I nearly titled this post. “Obsessive home baker seeks stable temperatures and a weekend where nothing else is going on ” but I didn’t.
I warn you now, I ramble on and on for quite a bit, post some pictures and offer a few half baked thoughts on this process.
Along with the Horst Bandel bread, this set of breads, (imaginatively named 70%, 80% and 90% three stage Rye Breads) are the most likely to make a casual reader of Hamelman’s book, pause, grimace and turn the page. They differ from breads like the 80% rye bread with soaker because they are based on a process of building up the fermented rye component of the loaf in three stages which take anything from 23 – 34 hours, followed by the mixing and proving of the loaf itself. The aspiring Detmolder process baker has to hold each stage at specific temperatures for specified time periods, in order to encourage different sorts of activity in the starter at the various stages and to maximise and balance the various acids produced by the yeasts and lactobacilli in the ferment (sourdough).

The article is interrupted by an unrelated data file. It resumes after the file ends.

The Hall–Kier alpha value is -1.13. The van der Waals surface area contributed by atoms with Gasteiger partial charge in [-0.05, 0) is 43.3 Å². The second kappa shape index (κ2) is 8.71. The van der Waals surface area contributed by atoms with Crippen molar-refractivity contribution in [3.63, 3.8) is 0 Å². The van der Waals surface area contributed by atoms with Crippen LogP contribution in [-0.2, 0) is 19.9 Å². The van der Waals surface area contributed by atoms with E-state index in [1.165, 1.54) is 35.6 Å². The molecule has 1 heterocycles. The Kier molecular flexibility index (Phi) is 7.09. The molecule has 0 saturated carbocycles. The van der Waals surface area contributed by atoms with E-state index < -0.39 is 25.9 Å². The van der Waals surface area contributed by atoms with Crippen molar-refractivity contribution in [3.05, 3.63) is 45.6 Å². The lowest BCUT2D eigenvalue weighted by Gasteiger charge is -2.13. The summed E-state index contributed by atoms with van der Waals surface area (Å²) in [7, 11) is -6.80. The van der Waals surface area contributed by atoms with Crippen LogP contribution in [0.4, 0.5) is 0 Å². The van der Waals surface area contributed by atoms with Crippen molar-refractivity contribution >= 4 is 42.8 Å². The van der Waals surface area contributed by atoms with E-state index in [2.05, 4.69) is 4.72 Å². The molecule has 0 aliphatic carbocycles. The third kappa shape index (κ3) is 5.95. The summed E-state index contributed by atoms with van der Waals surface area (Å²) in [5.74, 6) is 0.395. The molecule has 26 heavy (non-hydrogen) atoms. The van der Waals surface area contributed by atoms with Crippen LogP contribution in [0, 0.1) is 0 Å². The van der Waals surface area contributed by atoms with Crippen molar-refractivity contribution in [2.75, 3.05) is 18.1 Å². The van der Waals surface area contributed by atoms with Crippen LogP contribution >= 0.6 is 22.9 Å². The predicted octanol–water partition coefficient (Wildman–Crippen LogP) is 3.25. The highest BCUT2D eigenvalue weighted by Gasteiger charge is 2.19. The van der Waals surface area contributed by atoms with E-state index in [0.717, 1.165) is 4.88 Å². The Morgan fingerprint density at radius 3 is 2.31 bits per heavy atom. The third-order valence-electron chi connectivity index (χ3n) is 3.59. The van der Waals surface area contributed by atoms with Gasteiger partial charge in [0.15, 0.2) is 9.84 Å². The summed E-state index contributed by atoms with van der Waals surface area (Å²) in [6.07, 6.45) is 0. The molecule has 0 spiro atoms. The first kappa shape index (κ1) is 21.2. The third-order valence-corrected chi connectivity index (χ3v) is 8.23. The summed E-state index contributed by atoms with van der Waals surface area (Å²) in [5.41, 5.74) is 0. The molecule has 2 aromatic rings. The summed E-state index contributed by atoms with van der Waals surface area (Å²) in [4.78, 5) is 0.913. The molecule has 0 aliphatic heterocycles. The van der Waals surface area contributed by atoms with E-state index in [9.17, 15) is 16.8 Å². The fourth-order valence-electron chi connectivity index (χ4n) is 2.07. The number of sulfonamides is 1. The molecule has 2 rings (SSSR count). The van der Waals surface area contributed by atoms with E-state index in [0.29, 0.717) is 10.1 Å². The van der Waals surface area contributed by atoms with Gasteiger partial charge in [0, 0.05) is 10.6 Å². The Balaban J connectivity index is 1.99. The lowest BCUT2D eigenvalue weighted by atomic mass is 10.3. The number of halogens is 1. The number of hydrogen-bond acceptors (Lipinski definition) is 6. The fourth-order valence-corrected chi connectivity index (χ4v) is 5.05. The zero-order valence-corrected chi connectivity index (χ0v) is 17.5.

The geeky bit
Everybody functions differently at different temperatures and levels of humidity, people, dogs, yeasts and bacteria. We tend to assume that the fridge is the best/only place to keep fresh food, but once you are into the realm of fermentation everything changes. I’ve been reading various studies on the net, some of it goes over my head a bit, but I’m beginning to get the basic idea at last. Here’s one to chew on and there is much more. Trouble is, as a non scientist I have no way of assessing these studies for their level of rigour, so rather than quote a lot of stuff that isn’t actually right, I would just say google on search terms like’ lactobacillus’ plus ‘sourdough’ and have a read around….